Hi RaGene,
The bottom, as you describe it, sounds like one similar to what I have. It is pictured here:
http://www.angelfire.com/tn/traderz/hires.html 

As far as I know, these were bottles used by Hires for different flavors, such as the many flavor bottles used by Coca-Cola and Pepsi. I do not think they contained Hire's Root Beer, but currently have no proof either way. 

During the early part of the century especially (teens, twenties into the thirties), many bottlers experimented with flavors - as an economical way to produce a popular soft drink where they could obtain (or make themselves) the flavor's syrup without expensive franchise agreements, putting more cents into their own pockets. They often used bottles of this type to contain the flavors, the cap and/or paper label identifying the flavor inside the bottle. The bottle would be embossed with the name to identify the company's bottles when being picked back up for refilling. I have three or four different ones for Hires - two of which are pictured on the webpage (plus several for Dr. Pepper, many for Coca-Cola and Pepsi, several for Orange Crush, etc.) These bottles, in my opinion, are collectible for their connection to the major company brand they were bottled by - even though they many never had held the brand itself inside it.

Value? It varies. The amber Hire's bottle on my webpage with the others was acquired for $30 many years ago, which I thought was a good price for it. I've only seen 2-3 since, and picked all of them up, sharing one with a fellow bottle club member who had wanted one, for the same price I paid for it. But, I live in the east coast area - and from what I understand from a collector friend in California, those same amber bottles are considered "common" there and are easily picked up for $10. I'd buy them all day long for $10  - because I haven't seen any more of them there in some time.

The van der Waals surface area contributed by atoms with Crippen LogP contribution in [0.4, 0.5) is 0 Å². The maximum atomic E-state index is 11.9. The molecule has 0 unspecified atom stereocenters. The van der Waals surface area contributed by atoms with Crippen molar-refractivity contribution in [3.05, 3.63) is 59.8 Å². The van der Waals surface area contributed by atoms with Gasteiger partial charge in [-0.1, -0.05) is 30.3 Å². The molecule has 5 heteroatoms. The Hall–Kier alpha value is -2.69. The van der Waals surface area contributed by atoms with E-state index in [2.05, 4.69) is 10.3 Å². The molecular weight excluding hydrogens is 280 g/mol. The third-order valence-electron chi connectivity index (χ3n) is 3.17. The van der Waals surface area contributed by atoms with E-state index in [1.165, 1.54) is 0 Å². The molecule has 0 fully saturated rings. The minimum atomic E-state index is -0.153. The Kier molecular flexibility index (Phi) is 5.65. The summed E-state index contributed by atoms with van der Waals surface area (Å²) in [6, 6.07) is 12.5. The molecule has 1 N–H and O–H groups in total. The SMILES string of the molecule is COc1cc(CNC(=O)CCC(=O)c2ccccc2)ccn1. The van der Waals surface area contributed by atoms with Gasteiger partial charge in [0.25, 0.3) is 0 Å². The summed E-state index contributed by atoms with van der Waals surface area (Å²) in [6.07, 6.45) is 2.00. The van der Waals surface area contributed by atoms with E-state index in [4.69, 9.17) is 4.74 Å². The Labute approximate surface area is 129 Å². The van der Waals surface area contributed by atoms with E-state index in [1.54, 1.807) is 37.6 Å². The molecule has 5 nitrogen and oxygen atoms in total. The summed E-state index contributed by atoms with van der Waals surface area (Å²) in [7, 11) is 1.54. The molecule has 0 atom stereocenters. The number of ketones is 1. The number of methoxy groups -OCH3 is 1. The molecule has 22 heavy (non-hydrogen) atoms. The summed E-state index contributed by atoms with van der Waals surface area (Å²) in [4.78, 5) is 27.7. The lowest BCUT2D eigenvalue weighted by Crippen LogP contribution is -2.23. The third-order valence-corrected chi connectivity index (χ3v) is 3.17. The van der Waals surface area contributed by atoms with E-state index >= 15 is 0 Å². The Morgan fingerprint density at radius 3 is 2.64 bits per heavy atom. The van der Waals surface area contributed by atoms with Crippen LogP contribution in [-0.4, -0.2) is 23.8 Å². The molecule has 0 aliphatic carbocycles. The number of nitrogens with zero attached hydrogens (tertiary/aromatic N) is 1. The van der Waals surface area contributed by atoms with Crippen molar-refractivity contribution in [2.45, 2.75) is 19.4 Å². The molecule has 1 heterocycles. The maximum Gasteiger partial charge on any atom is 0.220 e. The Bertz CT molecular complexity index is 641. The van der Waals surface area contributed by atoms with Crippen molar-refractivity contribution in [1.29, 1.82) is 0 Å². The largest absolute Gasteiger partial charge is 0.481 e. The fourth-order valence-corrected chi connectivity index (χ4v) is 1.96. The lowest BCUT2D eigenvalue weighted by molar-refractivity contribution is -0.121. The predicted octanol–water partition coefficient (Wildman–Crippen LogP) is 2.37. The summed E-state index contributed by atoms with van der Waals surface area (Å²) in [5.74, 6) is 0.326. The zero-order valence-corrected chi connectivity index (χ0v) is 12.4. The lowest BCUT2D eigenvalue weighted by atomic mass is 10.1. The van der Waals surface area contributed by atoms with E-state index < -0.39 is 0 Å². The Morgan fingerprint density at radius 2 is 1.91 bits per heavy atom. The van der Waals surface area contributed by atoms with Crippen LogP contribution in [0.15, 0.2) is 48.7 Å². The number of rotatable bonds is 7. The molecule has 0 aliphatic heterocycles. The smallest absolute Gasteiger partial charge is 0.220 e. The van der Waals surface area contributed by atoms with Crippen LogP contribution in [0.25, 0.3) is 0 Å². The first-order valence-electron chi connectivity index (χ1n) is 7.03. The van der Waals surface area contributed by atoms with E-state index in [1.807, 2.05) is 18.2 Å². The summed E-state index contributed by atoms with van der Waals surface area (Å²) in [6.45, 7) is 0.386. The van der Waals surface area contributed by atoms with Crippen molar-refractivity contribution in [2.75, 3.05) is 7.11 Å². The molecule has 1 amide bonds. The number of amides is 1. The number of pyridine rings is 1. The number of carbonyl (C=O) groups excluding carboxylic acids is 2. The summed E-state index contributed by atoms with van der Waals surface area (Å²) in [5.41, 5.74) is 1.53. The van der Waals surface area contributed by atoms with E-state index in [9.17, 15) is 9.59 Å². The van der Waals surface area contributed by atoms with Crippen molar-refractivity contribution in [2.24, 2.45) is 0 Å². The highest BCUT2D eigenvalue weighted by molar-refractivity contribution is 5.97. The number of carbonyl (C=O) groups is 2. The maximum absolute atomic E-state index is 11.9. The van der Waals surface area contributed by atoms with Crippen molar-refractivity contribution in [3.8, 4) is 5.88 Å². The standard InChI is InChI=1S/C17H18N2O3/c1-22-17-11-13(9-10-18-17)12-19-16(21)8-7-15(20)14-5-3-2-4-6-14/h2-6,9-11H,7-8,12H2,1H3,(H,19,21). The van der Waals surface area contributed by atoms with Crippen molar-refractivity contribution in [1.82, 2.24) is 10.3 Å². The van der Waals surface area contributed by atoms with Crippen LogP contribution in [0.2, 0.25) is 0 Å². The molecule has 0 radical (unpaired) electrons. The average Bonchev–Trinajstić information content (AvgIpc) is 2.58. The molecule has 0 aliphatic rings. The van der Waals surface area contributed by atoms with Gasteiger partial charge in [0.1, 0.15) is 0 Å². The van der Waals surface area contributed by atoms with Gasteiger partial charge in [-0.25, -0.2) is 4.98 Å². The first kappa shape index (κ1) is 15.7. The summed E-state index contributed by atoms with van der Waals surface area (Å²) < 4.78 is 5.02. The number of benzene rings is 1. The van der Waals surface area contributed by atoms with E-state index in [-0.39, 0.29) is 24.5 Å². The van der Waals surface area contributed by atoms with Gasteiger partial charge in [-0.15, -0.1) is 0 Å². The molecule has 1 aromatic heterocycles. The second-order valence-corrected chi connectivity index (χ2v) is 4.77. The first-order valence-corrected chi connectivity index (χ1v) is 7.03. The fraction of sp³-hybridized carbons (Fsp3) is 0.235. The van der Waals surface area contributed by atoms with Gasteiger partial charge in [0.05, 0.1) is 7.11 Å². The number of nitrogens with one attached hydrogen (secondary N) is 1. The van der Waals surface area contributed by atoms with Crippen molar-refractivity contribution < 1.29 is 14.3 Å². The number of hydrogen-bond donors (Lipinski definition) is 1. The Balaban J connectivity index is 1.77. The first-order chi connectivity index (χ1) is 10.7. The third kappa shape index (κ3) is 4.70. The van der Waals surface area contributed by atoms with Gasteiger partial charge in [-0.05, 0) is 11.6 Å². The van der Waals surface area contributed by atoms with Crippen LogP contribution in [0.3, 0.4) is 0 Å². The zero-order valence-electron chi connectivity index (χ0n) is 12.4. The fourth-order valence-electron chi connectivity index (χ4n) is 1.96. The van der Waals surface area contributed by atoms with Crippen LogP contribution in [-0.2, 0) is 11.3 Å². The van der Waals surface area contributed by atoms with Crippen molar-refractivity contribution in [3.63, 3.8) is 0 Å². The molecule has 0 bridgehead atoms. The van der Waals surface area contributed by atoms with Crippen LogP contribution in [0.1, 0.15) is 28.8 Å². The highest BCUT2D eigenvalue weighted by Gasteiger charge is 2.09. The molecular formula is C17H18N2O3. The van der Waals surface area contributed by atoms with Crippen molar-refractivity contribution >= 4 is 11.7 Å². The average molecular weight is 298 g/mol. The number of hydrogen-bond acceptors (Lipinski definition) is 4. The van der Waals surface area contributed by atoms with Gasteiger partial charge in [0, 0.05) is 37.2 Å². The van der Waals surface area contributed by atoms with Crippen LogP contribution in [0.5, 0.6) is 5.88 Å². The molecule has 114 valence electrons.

But area does make a difference. In east Tennessee's area, to include upper N.C, Virginia, etc., when you go into an antique shop or mall, there will be an ample supply of soda bottles to browse through for one you don't have. But travel to South Carolina or Georgia, etc., and you won't find anything that even remotely looks like a soda bottle - for any price - believe me, I've looked. (Stop in a restaurant in either state and ask where the closest antique shop or mall is - for soda bottles, and the waitress will look at you like you just flew in from Mars and forgot to take off your space suit.) Antique furniture galore - perhaps, but no sodas (which especially surprised me about Georgia, where so many different sodas were made.) 

Then, on the flip side, my friend Sherry went with her fiancé to Missouri to visit his family, and as usual, she always checks out the antique shops for me and with her cell phone in hand, gives me an item-by-item list of what she finds. What I noticed immediately is that what she was finding was selling in the shops for about half of what I could obtain it for at the best possible price in my area. I had her pick up about everything she had enough funds on hand to get - even if I already had it, because of the price she could get it for, it will give me something to trade someday. (And she makes good finds for me also in her home state of Texas, too.)